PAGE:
North Carolina Newspapers is powered by Chronam.
H. A. LONDON, Jr.,
XOTTOS JUffD rSOPBIETOR.
Ay Ay Aj Ay y
TERMS OF SUBSCRIPTION:
On eory, on year,
O0Wr, tonWUiOuUtf, - - -
One square, one Insertion,
Om square, two lnaertlans,
One square , one month,
- - - fl.OB
- - 1.50
- - 2.W
PITTSB0R0', CHATHAM CO'., N. C5 SEPTEMBER 23, 1880.
Tor larger adTerttmmsntt UbeMl contracts will
TWO LITTLE POEMS.
The lines watch follow will be appreciated tor
tbelr tenderness if for nothing more.
NOW I LAY ME DOWN TO SLEEP.
Ooldea head, slowly bending,
Little feet bo wlilto and bare,
Dewy eyes, halt shut, half opened.
Lisping out her evening prayer.
Well she knows when she is saying,
"Now I lay me down to sleep,"
'Tls to God that she Is praying,
Praying him her soul to keep
Half asleep, and murmuring faintly,
"If I should die before I wake"
Tiuy fingers clasped as saintly
"1 pray the Lord my soul to take."
Oh, the rapture, sweet, unbroken.
Of the soul who wrote that prayer!
Children's myriad voices floating
Up to heaveu, record It there.
It, of all that has been written,
I could choose what might be mine,
It H:uM be tli.it child's petition
Kieiug t.i the tbroue divine.
THE UNFINISHED PKAYER.
'Now I lay" say It darling
"Lay me," lisped the tiny lips
Of my daughter, kueellug, bending
O'er her folded finger tips.
'Down to sleep" "to slop," she murmured,
And the curly head bent low;
"1 pray tho Lord," I gently added,
"You can say It all, 1 know."
"Pray the Lord" the sound came faintly,
laiiuer sttU "my soul to keep,"
Tlu-n tho tired head fairly nodded.
And the child was fust asleep.
But the dewy eyes half opened,
When I clashed her to my breast,
And the dear voice softly whimpered,
"Mamma, God knows all tho rest."
The Beach-Patrolman's Story.
The thuuderim? surf at Atlantic t
Citv was swarming with bathers old !
and young, grave and gav, men andimuuiS ppnng m, ourrymg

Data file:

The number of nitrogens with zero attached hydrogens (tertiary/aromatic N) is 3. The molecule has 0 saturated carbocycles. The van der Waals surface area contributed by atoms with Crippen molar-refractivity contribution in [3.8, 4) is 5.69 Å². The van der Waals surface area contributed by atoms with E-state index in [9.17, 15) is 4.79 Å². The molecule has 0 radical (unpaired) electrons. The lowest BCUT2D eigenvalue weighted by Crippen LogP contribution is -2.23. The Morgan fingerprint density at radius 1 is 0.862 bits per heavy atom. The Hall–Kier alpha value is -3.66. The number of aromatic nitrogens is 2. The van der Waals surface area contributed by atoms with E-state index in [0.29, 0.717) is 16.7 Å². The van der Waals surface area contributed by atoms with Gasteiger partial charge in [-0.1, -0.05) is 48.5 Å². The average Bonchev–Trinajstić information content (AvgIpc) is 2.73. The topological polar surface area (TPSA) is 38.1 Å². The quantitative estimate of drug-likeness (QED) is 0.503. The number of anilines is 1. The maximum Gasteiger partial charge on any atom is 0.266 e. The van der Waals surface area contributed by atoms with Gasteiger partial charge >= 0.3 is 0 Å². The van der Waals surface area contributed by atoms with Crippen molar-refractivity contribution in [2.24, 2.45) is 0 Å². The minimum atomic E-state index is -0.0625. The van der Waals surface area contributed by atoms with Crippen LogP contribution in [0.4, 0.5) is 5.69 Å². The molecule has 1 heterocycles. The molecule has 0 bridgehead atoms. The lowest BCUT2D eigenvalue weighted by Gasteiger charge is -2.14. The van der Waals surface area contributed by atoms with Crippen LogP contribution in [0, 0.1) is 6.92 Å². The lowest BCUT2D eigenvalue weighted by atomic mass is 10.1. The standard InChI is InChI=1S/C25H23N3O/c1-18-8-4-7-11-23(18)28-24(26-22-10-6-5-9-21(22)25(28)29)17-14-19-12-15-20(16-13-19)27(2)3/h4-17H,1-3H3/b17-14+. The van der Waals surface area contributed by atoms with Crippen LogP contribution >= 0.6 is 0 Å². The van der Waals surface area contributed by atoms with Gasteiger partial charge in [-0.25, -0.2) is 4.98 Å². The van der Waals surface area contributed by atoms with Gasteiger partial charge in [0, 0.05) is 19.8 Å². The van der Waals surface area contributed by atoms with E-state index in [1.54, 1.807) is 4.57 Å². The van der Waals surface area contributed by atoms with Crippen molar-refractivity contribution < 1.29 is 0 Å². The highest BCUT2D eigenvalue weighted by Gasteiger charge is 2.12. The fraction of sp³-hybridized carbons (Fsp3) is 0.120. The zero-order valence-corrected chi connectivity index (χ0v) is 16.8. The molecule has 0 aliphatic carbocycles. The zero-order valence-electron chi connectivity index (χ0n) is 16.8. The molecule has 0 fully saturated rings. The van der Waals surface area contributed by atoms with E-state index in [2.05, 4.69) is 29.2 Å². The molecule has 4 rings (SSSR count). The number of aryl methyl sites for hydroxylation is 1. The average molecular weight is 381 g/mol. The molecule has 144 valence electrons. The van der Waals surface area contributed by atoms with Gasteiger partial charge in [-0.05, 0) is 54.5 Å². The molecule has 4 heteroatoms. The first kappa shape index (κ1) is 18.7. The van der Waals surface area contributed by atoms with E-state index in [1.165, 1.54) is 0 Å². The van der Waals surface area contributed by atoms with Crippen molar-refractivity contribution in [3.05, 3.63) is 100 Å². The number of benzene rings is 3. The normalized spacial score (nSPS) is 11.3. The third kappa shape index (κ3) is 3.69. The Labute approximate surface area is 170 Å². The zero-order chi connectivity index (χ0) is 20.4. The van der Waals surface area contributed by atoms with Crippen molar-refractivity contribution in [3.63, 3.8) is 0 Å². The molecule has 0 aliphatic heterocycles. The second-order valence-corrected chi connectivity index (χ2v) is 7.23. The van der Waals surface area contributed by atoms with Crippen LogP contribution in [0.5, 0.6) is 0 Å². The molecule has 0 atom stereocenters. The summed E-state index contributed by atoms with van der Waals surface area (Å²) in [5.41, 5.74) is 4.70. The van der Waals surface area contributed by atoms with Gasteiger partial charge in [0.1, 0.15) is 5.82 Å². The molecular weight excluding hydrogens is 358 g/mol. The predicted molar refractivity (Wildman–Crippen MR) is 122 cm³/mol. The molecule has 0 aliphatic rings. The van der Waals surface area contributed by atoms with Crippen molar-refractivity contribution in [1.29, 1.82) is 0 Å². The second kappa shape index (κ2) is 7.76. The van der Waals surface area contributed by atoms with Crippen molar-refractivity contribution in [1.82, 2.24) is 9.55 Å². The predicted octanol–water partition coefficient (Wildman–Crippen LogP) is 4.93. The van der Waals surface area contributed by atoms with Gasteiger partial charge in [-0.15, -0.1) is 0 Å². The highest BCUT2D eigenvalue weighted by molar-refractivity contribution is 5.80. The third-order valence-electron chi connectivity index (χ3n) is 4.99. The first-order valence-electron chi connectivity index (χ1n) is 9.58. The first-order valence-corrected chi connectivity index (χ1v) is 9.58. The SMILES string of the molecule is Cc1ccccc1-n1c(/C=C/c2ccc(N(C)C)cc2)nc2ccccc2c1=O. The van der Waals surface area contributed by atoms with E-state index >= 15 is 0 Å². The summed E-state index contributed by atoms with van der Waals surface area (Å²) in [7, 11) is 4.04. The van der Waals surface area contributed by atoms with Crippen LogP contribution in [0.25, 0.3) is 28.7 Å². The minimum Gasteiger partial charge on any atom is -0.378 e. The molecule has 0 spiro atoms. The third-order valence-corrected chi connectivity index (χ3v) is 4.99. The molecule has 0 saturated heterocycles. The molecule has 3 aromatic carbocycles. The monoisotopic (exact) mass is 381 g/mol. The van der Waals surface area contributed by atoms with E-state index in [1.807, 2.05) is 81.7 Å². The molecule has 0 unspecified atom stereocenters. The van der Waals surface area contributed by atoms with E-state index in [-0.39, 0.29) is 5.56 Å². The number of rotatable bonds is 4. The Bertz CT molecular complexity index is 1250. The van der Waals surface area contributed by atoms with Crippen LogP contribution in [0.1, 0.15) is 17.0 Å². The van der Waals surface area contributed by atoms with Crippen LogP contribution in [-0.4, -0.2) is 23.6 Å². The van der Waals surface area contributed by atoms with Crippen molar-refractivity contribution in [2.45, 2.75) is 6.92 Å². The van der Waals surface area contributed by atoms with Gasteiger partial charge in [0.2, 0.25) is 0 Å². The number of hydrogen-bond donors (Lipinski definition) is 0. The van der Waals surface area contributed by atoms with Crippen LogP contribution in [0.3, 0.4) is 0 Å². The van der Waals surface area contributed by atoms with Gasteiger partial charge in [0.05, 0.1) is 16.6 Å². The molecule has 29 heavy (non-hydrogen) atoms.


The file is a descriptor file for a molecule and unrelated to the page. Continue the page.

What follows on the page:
women and little children romping j tnem ou sight just as they man
in among the joyous headers, for the aSed to se3z,e the roPe' u.d when the7
sunlight was reflected from the sands j "appeared he was laughing bolster
in a steady blaze, and the dav would I ously, wMe she resignedly kept her
have been blistering hot but for the
rushing of the glad sea wind.
I had mv bath, and was strollin
idly along the beach, enjoying the
pleasant scene when I suddenly espied
an old acquaintance.
It was Jasper, chief of the beach
terestiug story of his life-saving ad J
ventures in the preceding summer. ' eueui-
He was now standing at the edge ' ed fr0 s,ome creaimng ripples, wliicli,
of the waves, half-naked, broad hatted ,! nevertheless, overtopped her Unh
and with his immense CAnvass-cover-j19016 8116 0011111 Set beyond
ed life preserver hanging over his 1 ,J,f e,' . , .....
shoulder readv at an instant's warn-! "The lady waved her hand, a little
ing to answer the first cry for help;8? thought,- toward the child,
b r dashing to the rescue. " He greet- i a!d then dragged out consider
ed 1119 plea ;.t:iilv- at niv approach. aV fur.thsr alcmg the rope by her
"AriawreroraatiticHtoiiesof res- companion. The latter being a capi
cuo from drowning, Jaspei T I in- tal swimmer, then left her m peace,
quired and began to swim pretty far out. In-
"Its more than a vear since I saw deed, he was making such bold wide
vou." he replied, "and of course I've I cn"cluts bend the outermost cork
plucked many a hatf-drowned bather j achment to the rope, that I, laying
from the waves durinjr that time. ' m band on, ZlP s c?Uar' about
Here, Zip! No more of that! you'll
be good for nothing in case of busi
The lat remark was addressed to
tho chief and most trusted partner of
his perilous pursuit, a great New